Overcoming COVID-19 through the perspective of recovered health workers | Western Cape Government


Overcoming COVID-19 through the perspective of recovered health workers

14 May 2020

It is said over and over again, “our health workers are our heroes”. We always see them on the frontline – going into battle – but so often we forget how much they put on the line each day to ensure our communities and vulnerable groups receive quality medical care in the face of the current pandemic.


The safety of the health workforce is of utmost importance which is why the Department has put measures in place to safeguard staff members against the virus – prioritising health staff for the flu vaccine and ensuring sufficient personal protective equipment is on hand.


But even with these safety measures in place, many of our staff are still at risk of contracting coronavirus. As at 14 May, 239 health workers (in private and public sector) tested positive for the virus, which also claimed the lives of three (two nurses and an agency contracted porter).


Some 2 283 people who recovered from the coronavirus which include 157 health workers. Most people recover from Covid-19, and over 90% will not require hospitalisation.


Charm McDonald is a nurse who works at Tygerberg Hospital. She is one of our heroes who, after being infected with the virus, survived and recovered.


On 25 April her life, as she knew it, was turned upside down after she developed symptoms and tested positive for COVID-19. “I was in shock. It was very difficult but I realised that as frontline worker I was at risk at getting the virus.”


Charm was required to go into isolation at home and knew there was a risk of her infecting her household members. “I had to explain to my family and that we had to make adjustments for my isolation. We don’t have a big house and my husband had to sleep on the floor. We only have one bathroom which was particularly hard on the family as living with someone who is positive requires all areas which are shared to be disinfected after each use.”


Living with the virus is difficult and instead of outcasting those infected, communities need to support them and care for their wellbeing. It is normal to feel scared, anxious, confused and even panic because of the virus and what we don’t know. But these feelings should not make anyone discriminate against someone who is infected.


Charm has completed her 14-day isolation period and is virus-free. She is back at the hospital doing what she enjoys most – caring for the sick and healing them back to health.


Roger Morris, a porter at Groote Schuur Hospital tested positive on 30 March. He works on the Trauma deck at the hospital and was in daily contact with persons under investigation for COVID-19 but also made use of public transport.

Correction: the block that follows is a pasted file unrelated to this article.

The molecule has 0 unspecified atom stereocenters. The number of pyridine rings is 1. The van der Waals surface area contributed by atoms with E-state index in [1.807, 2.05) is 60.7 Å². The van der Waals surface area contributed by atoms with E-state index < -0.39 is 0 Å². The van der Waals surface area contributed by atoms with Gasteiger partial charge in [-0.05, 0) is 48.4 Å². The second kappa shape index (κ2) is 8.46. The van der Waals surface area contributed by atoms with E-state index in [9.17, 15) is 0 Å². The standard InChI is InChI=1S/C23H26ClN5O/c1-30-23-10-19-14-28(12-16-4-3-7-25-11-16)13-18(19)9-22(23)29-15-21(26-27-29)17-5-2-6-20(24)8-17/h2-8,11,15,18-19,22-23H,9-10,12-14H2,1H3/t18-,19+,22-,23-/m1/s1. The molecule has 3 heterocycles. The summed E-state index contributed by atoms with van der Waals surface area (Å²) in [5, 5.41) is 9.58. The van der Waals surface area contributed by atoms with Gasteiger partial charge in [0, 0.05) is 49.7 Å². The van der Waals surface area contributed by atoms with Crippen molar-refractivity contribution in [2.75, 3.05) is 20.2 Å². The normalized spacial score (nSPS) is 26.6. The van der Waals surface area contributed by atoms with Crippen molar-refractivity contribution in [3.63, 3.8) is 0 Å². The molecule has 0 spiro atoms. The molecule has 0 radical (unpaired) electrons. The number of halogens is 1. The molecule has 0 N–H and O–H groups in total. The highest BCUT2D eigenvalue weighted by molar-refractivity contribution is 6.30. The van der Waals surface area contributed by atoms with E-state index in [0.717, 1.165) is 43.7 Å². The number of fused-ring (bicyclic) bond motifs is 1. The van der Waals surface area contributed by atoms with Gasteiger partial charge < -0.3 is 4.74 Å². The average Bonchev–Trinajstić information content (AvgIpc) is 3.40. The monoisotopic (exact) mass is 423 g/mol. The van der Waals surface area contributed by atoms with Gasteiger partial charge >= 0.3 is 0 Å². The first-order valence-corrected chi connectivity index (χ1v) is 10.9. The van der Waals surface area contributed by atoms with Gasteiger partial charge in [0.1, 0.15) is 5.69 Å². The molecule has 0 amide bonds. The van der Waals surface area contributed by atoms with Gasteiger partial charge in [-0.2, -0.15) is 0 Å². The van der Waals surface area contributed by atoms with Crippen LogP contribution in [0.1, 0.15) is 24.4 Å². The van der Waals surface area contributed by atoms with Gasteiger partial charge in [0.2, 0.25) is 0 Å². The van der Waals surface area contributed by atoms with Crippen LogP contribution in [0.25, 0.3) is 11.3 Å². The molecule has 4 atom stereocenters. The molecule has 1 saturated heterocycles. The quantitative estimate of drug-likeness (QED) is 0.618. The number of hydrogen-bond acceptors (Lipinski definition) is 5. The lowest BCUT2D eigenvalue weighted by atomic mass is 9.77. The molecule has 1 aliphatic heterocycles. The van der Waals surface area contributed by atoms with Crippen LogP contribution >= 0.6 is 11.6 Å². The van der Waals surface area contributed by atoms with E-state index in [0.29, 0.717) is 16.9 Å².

When the hospital realised he had symptoms he was tested and he was sent home immediately. On confirmation of his results all staff in close contact with him were also tested as per standard protocol. Roger could not safely isolate at home and feared he might infect his vulnerable household members and arrangements were made for him to isolate at a temporary isolation facility.


Roger returned to work after recovering and is back assisting patients on the deck. “I am so thankful to my colleagues who all welcomed me back with open arms, no one was nasty, or scared. Going forward I will be making a concerted effort and sanitise my hands, social distance myself and ensure everyone I encounter wears a mask,” he said.


Margaret Fortuin works at the Cape Town Reproductive Clinic and is a former colleague of the late Sr Petronella Benjamin, who was the first nurse who passed away due to COVID-19 related complications. She is currently still in isolation at home.


“After being discharged from hospital, having to be in isolation is the hardest – not having physical contact with anyone. Initially I felt alone. My faith and the encouragement of family and friends is really helping me,” says Margaret.


While in hospital, through digital support of her colleagues, Margaret “wanted to pull through and I wanted to live”. Margaret and other infected colleagues started a dialogue network where they “encouraged each other and as frontline workers understood the risk of being exposed to the virus.”


It is these kind of selfless actions of someone who was gone through the worst and overcame it, that make us realise that health workers are our true heroes. They put their lives on the line so the general community can be safeguarded against disease and then when called upon they nurse the sick back to health.


One can only admirer the commitment and dedication of health workers who, without blinking, will put on their armour and go to war – even if it is against the unknown which is COVID-19.


“I encourage everyone to apply measures to stop the spread of the coronavirus. We need to make hand washing and social distancing part of our daily routine and wear our masks when we go out into the public or when at work. By doing this we will beat this virus,” said Roger.


We are proud of Charm, Roger, Margaret and all other health workers who overcame the coronavirus and wish everyone currently infected well on their road to recovery.

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